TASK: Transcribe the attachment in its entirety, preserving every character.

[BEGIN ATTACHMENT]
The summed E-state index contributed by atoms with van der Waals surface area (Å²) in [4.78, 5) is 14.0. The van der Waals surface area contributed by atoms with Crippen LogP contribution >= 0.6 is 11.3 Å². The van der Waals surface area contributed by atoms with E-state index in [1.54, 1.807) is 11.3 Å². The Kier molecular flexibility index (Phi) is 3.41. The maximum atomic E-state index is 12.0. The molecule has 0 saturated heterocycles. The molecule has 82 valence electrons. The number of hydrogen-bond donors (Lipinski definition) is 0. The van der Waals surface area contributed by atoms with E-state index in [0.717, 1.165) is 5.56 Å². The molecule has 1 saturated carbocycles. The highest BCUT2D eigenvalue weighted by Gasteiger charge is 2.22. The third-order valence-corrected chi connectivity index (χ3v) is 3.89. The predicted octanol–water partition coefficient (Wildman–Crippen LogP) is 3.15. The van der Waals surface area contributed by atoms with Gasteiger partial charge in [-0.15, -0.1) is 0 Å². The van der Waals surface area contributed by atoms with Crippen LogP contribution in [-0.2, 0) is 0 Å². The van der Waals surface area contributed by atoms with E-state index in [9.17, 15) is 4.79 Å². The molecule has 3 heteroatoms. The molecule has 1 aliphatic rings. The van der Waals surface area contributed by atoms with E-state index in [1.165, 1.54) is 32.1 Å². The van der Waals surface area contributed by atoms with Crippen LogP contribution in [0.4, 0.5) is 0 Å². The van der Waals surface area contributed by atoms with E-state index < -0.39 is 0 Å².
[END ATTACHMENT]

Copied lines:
The summed E-state index contributed by atoms with van der Waals surface area (Å²) in [4.78, 5) is 14.0. The van der Waals surface area contributed by atoms with Crippen LogP contribution >= 0.6 is 11.3 Å². The van der Waals surface area contributed by atoms with E-state index in [1.54, 1.807) is 11.3 Å². The Kier molecular flexibility index (Phi) is 3.41. The maximum atomic E-state index is 12.0. The molecule has 0 saturated heterocycles. The molecule has 82 valence electrons. The number of hydrogen-bond donors (Lipinski definition) is 0. The van der Waals surface area contributed by atoms with E-state index in [0.717, 1.165) is 5.56 Å². The molecule has 1 saturated carbocycles. The highest BCUT2D eigenvalue weighted by Gasteiger charge is 2.22. The third-order valence-corrected chi connectivity index (χ3v) is 3.89. The predicted octanol–water partition coefficient (Wildman–Crippen LogP) is 3.15. The van der Waals surface area contributed by atoms with Gasteiger partial charge in [-0.15, -0.1) is 0 Å². The van der Waals surface area contributed by atoms with Crippen LogP contribution in [-0.2, 0) is 0 Å². The van der Waals surface area contributed by atoms with E-state index in [9.17, 15) is 4.79 Å². The molecule has 3 heteroatoms. The molecule has 1 aliphatic rings. The van der Waals surface area contributed by atoms with E-state index in [1.165, 1.54) is 32.1 Å². The van der Waals surface area contributed by atoms with Crippen LogP contribution in [0.4, 0.5) is 0 Å². The van der Waals surface area contributed by atoms with E-state index < -0.39 is 0 Å².